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Ruby had no idea what to expect from her trip to Budapest, but a strange man in her bed on her first night probably wasn’t it. Once the mistake is ironed out, though, and introductions made, she finds herself strangely drawn to the handsome Hungarian, despite her vow of holiday celibacy. Does Janos have what it takes to break her resolve and discover the secrets she is hiding, or will she be able to resist his increasingly wild seduction tactics? Against the romantic backdrop of a city made for lovers, ...
Ruby had no idea what to expect from her trip to Budapest, but a strange man in her bed on her first night probably wasn’t it. Once the mistake is ironed out, though, and introductions made, she finds herself strangely drawn to the handsome Hungarian, despite her vow of holiday celibacy. Does Janos have what it takes to break her resolve and discover the secrets she is hiding, or will she be able to resist his increasingly wild seduction tactics? Against the romantic backdrop of a city made for lovers, personalities clash. They also bump. And grind.
On my first night inBudapest, I woke up to find a strange man in my bed.
Now, while the decision to come here had been taken so rapidly that I hadn’t had time to do any research on the place and had little idea of what to expect, I was fairly sure this wasn’t normal. I’d had vague notions of goulash, gypsy violinists and splendid 19th Century architecture. A strange man in my bed, not so much.
In the low dawn light filtering through the ill-fitting shutters, I turned my head fractionally – afraid of waking him – and tried to discern the contours of his head and upper body. Judging by the shape beneath the covers and the feet sticking out of the bottom, he was tall and well-built. His face in repose was peaceful and rather touching, but in a more animated state I could imagine it being proud and even fierce, or perhaps I was just projecting my own prejudices about men with large moustaches. Moustaches like that always seemed to come with a bayonet, in my mind. The full lips below the thicket blew out brief whistles of air whenever he exhaled. He had long eyelashes and thick, dark hair. Like most of the Hungarian men I’d spotted between the airport and the apartment, he was a looker.
But what the hell was he doing here?
Carefully, with infinite precision, I edged my body away from him. The heel of my left foot found the place where the mattress ended and my toes flexed, looking for the floor. Just at the moment I tried to pivot my hips away, he flung an arm across my chest. His arm was very heavy and I abandoned all my efforts to handle this situation calmly and screamed.
He grunted and muttered something completely incomprehensible and then his eyelids fluttered and I did my best to scramble away but that arm was just a dead weight, so I kicked him hard in the shin and tried to bite him.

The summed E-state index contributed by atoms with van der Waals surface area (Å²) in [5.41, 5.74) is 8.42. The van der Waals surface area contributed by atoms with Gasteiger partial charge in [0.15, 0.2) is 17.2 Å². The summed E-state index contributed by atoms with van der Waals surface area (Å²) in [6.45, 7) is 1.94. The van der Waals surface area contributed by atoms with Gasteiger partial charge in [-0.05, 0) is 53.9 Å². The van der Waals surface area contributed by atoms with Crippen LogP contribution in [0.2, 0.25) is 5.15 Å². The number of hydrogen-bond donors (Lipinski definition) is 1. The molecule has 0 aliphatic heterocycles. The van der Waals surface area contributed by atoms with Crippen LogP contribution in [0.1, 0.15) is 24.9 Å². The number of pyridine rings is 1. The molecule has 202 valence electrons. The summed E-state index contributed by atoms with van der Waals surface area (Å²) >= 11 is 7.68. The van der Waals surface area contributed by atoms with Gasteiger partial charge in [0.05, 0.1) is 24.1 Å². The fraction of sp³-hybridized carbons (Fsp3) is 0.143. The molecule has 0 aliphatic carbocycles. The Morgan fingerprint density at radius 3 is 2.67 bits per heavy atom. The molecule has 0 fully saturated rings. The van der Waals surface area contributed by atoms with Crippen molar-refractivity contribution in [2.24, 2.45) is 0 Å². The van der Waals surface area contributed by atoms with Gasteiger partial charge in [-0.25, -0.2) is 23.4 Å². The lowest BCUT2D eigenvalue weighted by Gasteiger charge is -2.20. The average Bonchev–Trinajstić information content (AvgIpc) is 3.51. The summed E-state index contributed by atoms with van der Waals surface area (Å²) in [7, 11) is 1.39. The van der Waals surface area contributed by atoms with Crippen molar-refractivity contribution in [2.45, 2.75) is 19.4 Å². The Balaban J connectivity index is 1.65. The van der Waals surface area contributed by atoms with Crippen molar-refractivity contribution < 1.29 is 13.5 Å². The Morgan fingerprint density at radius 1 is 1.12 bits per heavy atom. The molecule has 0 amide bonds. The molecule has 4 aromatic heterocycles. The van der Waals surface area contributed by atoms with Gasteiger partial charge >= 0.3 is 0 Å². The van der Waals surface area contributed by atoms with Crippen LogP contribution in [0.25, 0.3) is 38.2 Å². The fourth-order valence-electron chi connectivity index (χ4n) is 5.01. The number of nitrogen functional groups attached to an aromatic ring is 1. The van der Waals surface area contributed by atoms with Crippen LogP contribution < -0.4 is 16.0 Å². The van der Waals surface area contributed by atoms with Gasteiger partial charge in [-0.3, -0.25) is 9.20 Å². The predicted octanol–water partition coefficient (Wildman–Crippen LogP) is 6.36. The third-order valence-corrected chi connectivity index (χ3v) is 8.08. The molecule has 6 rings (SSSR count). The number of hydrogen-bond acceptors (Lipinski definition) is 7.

That woke him up.
There was a horrible moment of pure terror during which I felt sure my heart would splat across my ribcage, then his eyes focused and his stare was every bit as shocked and appalled as mine, which was weirdly reassuring.
He sat bolt upright and stabbed a finger at me.
I don’t know what he said, because I don’t speak Hungarian and besides, I was too busy leaping out of bed and leaning flat against the wall, trying not to vomit with panic.
He spoke again, rising to his knees so that the covers rumpled about his hips, exposing his bare chest and the gold chains around his neck. He really was fit. Pity he was probably some crazed axe murderer who preyed on women alone in theirBudapestbeds.
This time I understood one word. The word was “Jodie”.
‘Jodie!’ I seized on this, nodding my head urgently. ‘She is gone.’
‘Jodie is gone? What you mean?’
‘She’s atLake Balatonfor the month. You know her?’
‘Lake Balaton? Who she is going with?’
‘I don’t know. Some guy she met. Sorry. Are you … her boyfriend or something?’
‘Who am I? Who in hell are you?’
‘I asked you first. And I think I have a right to know what strange men are doing in my bed.’
‘This is my apartment! You answer me.’
I skipped a beat, let my jaw drop for a moment. His apartment?
The note Jodie had left for me on the kitchen table came back to mind.
‘You can get round the landlord by sweet-talking him. He’s a bit scary at first but a pussycat really.’ What had she called him? She’d told me his name, but I just couldn’t remember it. It was a strange name and I had no idea how to pronounce it.
‘So you’re …’ Oh God, what was it? ‘…János?’ I pronounced it Jay-noss.
He snorted and shook his head. ‘Yah-nosh,’ he corrected me. ‘Yes. And you?’
‘Ruby. Friend of Jodie’s. She said it would be OK …’